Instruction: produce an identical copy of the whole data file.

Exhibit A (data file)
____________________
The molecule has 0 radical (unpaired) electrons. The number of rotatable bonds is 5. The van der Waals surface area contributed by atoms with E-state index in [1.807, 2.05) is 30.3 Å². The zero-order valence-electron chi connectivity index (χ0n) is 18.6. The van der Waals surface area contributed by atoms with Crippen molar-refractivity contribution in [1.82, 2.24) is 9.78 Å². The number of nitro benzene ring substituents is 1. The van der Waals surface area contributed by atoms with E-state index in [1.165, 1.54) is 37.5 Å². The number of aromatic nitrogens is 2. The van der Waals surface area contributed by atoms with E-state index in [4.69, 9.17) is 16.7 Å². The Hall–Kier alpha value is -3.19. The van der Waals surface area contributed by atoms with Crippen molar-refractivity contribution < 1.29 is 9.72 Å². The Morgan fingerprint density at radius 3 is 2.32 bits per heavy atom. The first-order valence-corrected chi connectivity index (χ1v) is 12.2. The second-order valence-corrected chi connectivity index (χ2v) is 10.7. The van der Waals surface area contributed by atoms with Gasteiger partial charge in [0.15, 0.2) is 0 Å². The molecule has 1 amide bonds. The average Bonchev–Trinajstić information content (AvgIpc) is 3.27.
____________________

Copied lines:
The molecule has 0 radical (unpaired) electrons. The number of rotatable bonds is 5. The van der Waals surface area contributed by atoms with E-state index in [1.807, 2.05) is 30.3 Å². The zero-order valence-electron chi connectivity index (χ0n) is 18.6. The van der Waals surface area contributed by atoms with Crippen molar-refractivity contribution in [1.82, 2.24) is 9.78 Å². The number of nitro benzene ring substituents is 1. The van der Waals surface area contributed by atoms with E-state index in [1.165, 1.54) is 37.5 Å². The number of aromatic nitrogens is 2. The van der Waals surface area contributed by atoms with E-state index in [4.69, 9.17) is 16.7 Å². The Hall–Kier alpha value is -3.19. The van der Waals surface area contributed by atoms with Crippen molar-refractivity contribution < 1.29 is 9.72 Å². The Morgan fingerprint density at radius 3 is 2.32 bits per heavy atom. The first-order valence-corrected chi connectivity index (χ1v) is 12.2. The second-order valence-corrected chi connectivity index (χ2v) is 10.7. The van der Waals surface area contributed by atoms with Gasteiger partial charge in [0.15, 0.2) is 0 Å². The molecule has 1 amide bonds. The average Bonchev–Trinajstić information content (AvgIpc) is 3.27.